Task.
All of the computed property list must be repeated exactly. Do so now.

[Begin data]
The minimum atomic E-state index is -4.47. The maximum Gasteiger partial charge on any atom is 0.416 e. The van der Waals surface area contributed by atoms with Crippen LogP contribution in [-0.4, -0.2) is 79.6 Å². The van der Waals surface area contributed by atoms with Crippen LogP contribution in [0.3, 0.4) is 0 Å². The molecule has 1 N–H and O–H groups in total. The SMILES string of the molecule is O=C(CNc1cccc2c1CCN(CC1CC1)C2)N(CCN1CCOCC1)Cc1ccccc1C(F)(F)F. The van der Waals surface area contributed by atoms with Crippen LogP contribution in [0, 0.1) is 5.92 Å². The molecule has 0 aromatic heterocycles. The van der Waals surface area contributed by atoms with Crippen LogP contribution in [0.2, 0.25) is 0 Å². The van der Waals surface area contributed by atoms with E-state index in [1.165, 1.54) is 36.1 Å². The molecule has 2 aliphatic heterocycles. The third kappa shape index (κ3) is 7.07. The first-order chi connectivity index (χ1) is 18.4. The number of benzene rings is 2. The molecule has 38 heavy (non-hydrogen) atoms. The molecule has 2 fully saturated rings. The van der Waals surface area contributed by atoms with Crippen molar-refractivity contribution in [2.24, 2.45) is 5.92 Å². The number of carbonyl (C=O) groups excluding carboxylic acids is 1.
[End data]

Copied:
The minimum atomic E-state index is -4.47. The maximum Gasteiger partial charge on any atom is 0.416 e. The van der Waals surface area contributed by atoms with Crippen LogP contribution in [-0.4, -0.2) is 79.6 Å². The van der Waals surface area contributed by atoms with Crippen LogP contribution in [0.3, 0.4) is 0 Å². The molecule has 1 N–H and O–H groups in total. The SMILES string of the molecule is O=C(CNc1cccc2c1CCN(CC1CC1)C2)N(CCN1CCOCC1)Cc1ccccc1C(F)(F)F. The van der Waals surface area contributed by atoms with Crippen LogP contribution in [0, 0.1) is 5.92 Å². The molecule has 0 aromatic heterocycles. The van der Waals surface area contributed by atoms with Crippen LogP contribution in [0.2, 0.25) is 0 Å². The van der Waals surface area contributed by atoms with E-state index in [1.165, 1.54) is 36.1 Å². The molecule has 2 aliphatic heterocycles. The third kappa shape index (κ3) is 7.07. The first-order chi connectivity index (χ1) is 18.4. The number of benzene rings is 2. The molecule has 38 heavy (non-hydrogen) atoms. The molecule has 2 fully saturated rings. The van der Waals surface area contributed by atoms with Crippen molar-refractivity contribution in [2.24, 2.45) is 5.92 Å². The number of carbonyl (C=O) groups excluding carboxylic acids is 1.